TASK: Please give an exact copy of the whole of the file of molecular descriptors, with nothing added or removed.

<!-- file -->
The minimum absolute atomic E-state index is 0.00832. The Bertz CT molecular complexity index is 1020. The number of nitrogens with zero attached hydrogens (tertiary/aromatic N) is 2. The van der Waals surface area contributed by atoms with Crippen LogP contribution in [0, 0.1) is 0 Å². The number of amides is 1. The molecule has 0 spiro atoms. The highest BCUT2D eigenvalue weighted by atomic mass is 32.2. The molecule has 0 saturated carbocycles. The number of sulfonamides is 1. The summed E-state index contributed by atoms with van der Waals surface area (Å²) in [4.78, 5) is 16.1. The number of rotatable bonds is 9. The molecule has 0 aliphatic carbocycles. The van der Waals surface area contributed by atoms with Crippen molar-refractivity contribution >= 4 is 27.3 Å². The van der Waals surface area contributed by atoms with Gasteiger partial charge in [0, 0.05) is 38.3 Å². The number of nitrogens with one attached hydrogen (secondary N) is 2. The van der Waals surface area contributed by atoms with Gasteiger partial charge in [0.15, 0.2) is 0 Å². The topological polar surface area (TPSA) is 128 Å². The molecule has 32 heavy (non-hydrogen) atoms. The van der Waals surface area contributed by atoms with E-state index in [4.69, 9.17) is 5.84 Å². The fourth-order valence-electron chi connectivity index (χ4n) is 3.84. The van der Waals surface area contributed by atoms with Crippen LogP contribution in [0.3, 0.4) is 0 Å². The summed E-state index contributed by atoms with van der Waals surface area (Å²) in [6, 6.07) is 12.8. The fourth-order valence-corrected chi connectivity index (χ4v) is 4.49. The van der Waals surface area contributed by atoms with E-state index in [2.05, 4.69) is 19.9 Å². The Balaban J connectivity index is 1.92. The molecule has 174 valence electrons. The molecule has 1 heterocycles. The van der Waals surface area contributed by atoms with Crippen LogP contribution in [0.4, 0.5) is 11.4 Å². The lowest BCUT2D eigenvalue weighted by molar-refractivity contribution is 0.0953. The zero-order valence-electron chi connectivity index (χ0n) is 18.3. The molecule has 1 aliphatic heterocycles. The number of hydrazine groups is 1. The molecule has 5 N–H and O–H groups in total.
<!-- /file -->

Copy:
The minimum absolute atomic E-state index is 0.00832. The Bertz CT molecular complexity index is 1020. The number of nitrogens with zero attached hydrogens (tertiary/aromatic N) is 2. The van der Waals surface area contributed by atoms with Crippen LogP contribution in [0, 0.1) is 0 Å². The number of amides is 1. The molecule has 0 spiro atoms. The highest BCUT2D eigenvalue weighted by atomic mass is 32.2. The molecule has 0 saturated carbocycles. The number of sulfonamides is 1. The summed E-state index contributed by atoms with van der Waals surface area (Å²) in [4.78, 5) is 16.1. The number of rotatable bonds is 9. The molecule has 0 aliphatic carbocycles. The van der Waals surface area contributed by atoms with Crippen molar-refractivity contribution >= 4 is 27.3 Å². The van der Waals surface area contributed by atoms with Gasteiger partial charge in [0, 0.05) is 38.3 Å². The number of nitrogens with one attached hydrogen (secondary N) is 2. The van der Waals surface area contributed by atoms with Gasteiger partial charge in [0.15, 0.2) is 0 Å². The topological polar surface area (TPSA) is 128 Å². The molecule has 32 heavy (non-hydrogen) atoms. The van der Waals surface area contributed by atoms with E-state index in [4.69, 9.17) is 5.84 Å². The fourth-order valence-electron chi connectivity index (χ4n) is 3.84. The van der Waals surface area contributed by atoms with Crippen LogP contribution in [0.3, 0.4) is 0 Å². The summed E-state index contributed by atoms with van der Waals surface area (Å²) in [6, 6.07) is 12.8. The fourth-order valence-corrected chi connectivity index (χ4v) is 4.49. The van der Waals surface area contributed by atoms with E-state index in [2.05, 4.69) is 19.9 Å². The Balaban J connectivity index is 1.92. The molecule has 174 valence electrons. The molecule has 1 heterocycles. The van der Waals surface area contributed by atoms with Crippen LogP contribution in [0.4, 0.5) is 11.4 Å². The lowest BCUT2D eigenvalue weighted by molar-refractivity contribution is 0.0953. The zero-order valence-electron chi connectivity index (χ0n) is 18.3. The molecule has 1 aliphatic heterocycles. The number of hydrazine groups is 1. The molecule has 5 N–H and O–H groups in total.